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Policy group: Higher minimum wage saves lives

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(The Center Square) – An economic public policy group believes a minimum wage increase would save thousands of lives across the state.

Columbus-based Scioto Analysis recently released a new cost-benefit analysis of the impact of raising the minimum wage. The analysis says raising the state’s minimum wage to $15 an hour would save about 4,100 lives over the next decade.

Currently, two plans – one a proposed ballot measure and the other legislation introduced in the Ohio Senate – could increase the minimum wage in the state.

More than a year ago, the Ohio Chamber of Commerce said it opposed a constitutional amendment to raise the minimum wage.

“The Ohio Chamber of Commerce believes that free-market forces result in appropriate wages for workers. Ohio already has a minimum wage which is indexed for inflation. The results of this ballot initiative will be more automation, less jobs and picking winners and losers; it punishes some of the very people it purports to help,” Chamber CEO Steve Stivers said.

The analysis estimated that 73,000 people in Ohio could lose their jobs if the minimum wage were increased, but it said the economic value of a rate hike is greater.

“Using commonly accepted values for the costs and benefits, we estimate that raising the minimum wage in Ohio will generate about $25 billion in economic value for the state by 2036. The benefit of reducing deaths outweighs unemployment costs from an economic perspective,” the report authors said.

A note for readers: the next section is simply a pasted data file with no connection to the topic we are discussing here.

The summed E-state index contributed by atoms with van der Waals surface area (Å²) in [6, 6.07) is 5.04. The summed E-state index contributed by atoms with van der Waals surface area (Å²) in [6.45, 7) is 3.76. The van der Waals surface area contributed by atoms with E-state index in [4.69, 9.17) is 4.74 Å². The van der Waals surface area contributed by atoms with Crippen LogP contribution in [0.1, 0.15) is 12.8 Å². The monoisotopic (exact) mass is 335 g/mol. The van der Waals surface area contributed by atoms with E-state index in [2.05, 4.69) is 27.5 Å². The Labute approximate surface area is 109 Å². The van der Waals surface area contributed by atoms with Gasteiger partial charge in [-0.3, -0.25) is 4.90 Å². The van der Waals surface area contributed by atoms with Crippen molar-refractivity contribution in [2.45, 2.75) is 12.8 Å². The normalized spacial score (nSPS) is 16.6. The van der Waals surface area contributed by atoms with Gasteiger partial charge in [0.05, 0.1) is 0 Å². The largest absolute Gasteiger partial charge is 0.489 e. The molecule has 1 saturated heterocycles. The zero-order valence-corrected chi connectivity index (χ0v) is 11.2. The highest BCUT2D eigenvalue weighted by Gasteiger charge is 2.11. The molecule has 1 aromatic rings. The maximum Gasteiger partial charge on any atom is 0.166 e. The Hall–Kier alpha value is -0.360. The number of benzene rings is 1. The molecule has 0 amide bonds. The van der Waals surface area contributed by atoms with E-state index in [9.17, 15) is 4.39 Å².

The report also pointed to research that showed minimum wage increases can lower suicide rates, prevent homicides and lower infant mortality.

The ballot initiative pushing to get on the November ballot would grow the non-tipped minimum wage to $15 by 2026 and make the tipped wage equal to the non-tipped wage by 2029.

As previously reported by The Center Square, in May, Sen. Louis Blessing III, R-Colerain Township, introduced legislation that would gradually increase the minimum wage until it reaches $15 per hour by 2028. It would also grow the non-tipped wage to half that.

Currently, the basic minimum wage is $10.45 per hour and increases annually based on the consumer price index.

It jumped Jan. 1 to $10.45 for nontipped employees and to $5.25 an hour for tipped employees for businesses with annual gross receipts of more than $385,000. That increase was expected to benefit nearly 400,000 Ohio workers.

A year ago, the minimum wage was $10.10 for nontipped and $5.05 for tipped.

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